Gov. Phil Murphy (D) gave a shout out to the lawmakers of the 33rd Legislative District for sponsoring a bill that would provide a statewide $100 million rent relief fund ahead of him approving the measure.
By John Heinis/Hudson County View
” … I am proud to announce that our administration will be applying at least $100 million, primarily from federal CARES Act funding to stand up a short-term rental assistance program for low- and moderate-income families who most need it,” Murphy said at his daily coronavirus press briefing.
“The lieutenant governor will give us this in greater detail as this relates to the department’s efforts, but I wanted to give a few broad strokes.”
Back on March 19th, Murphy signed an executive order placing a statewide moratorium on evictions or foreclosures, prior to signing a directive last month allowing security deposits to be used toward rent payments.
Today, the governor also indicated that under Lt. Gov. Sheila Oliver’s (D) leadership at the New Jersey Department of Community Affairs, is also planning a rental assistance program for landlords later this summer.
“And throughout this, we will work with landlords to ensure that back rent does not adversely impact any family and to ensure realistic and empathetic back rent payment plans,” Murphy added.
” … As we say so often: it takes a village. In this case, I’m also grateful, as is Sheila, to our partnership with Senator Brian Stack – who has been a tireless champion for our renters – and Assembly members Raj Mukherji and Annette Chaparro.”
In a statement, Stack praised Murphy for doing his part in establishing the rental assistance program.
“I would like to applaud Governor Murphy’s foresight in establishing the COVID-19 Short-Term Rental Assistance Program. This is something that I have worked on since the pandemic started and have staunchly advocated for this program to be formed,” he said.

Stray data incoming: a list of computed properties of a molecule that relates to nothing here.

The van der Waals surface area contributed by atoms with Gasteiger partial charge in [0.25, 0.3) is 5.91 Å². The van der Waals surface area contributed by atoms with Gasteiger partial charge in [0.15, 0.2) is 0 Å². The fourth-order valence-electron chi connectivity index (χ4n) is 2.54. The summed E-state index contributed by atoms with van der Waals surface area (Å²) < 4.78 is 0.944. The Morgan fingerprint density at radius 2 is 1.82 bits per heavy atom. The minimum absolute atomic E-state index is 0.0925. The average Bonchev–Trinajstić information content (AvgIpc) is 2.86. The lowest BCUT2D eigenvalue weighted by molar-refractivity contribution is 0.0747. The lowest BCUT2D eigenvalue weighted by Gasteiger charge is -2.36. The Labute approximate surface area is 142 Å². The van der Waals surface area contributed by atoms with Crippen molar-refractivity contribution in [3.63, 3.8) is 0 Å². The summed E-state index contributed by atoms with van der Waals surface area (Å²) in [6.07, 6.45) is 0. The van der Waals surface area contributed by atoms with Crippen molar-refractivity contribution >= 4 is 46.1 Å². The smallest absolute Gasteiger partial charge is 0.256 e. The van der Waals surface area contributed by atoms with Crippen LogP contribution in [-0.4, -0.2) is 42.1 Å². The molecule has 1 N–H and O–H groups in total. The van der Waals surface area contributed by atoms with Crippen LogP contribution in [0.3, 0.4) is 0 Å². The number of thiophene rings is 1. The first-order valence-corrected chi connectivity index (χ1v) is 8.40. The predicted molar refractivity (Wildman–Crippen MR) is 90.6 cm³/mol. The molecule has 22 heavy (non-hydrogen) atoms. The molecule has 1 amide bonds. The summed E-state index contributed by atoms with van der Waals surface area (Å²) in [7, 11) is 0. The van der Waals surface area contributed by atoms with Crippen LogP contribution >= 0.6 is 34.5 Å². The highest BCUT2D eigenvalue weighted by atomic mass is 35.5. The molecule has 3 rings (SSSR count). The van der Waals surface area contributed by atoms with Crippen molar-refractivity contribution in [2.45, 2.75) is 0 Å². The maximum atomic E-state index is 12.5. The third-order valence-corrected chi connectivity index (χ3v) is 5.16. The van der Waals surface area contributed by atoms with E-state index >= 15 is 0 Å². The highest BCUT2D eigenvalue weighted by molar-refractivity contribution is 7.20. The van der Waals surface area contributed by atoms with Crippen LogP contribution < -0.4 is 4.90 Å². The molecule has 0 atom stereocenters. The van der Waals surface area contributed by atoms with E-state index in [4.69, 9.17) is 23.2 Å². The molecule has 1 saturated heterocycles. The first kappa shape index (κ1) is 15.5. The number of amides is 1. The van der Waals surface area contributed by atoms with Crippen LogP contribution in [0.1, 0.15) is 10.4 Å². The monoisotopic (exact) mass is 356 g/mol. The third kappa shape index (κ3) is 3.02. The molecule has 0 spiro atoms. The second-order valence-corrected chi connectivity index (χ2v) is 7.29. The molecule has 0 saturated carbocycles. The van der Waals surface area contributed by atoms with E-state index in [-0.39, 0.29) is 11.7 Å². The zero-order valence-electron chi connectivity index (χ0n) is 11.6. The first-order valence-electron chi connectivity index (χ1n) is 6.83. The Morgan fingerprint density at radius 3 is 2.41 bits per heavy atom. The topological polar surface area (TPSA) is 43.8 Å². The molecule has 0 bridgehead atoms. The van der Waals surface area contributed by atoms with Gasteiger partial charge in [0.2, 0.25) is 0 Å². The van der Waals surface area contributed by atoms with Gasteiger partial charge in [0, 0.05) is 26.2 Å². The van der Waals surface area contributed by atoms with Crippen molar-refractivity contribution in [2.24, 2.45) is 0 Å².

“Housing security is a critical public health issue and to leave residents without assistance would just add insult to injury. Likewise, landlords that are not able to collect rent from tenants may be unable to pay their mortgages. We are living in unprecedented times where tenants should not have to choose between feeding their families or paying their rent.”
Later during the same presser, Oliver shed some details on how the program would work, noting that the DCA plans to provide aid to the homeless and those who are at serious risk of becoming homeless.
” … A portion of the funding for this program will serve those who are very low-income: homeless or at risk of becoming homeless, with up to 12 months of rental assistance,” she explained.
” … The remainder of the participants will be selected through an online lottery system that will open up in July of 2020. And it will provide those individuals with up to six months of rental assistance.”
Oliver also said that preference would be given to households that earn less than 80 percent of the household median income in their county.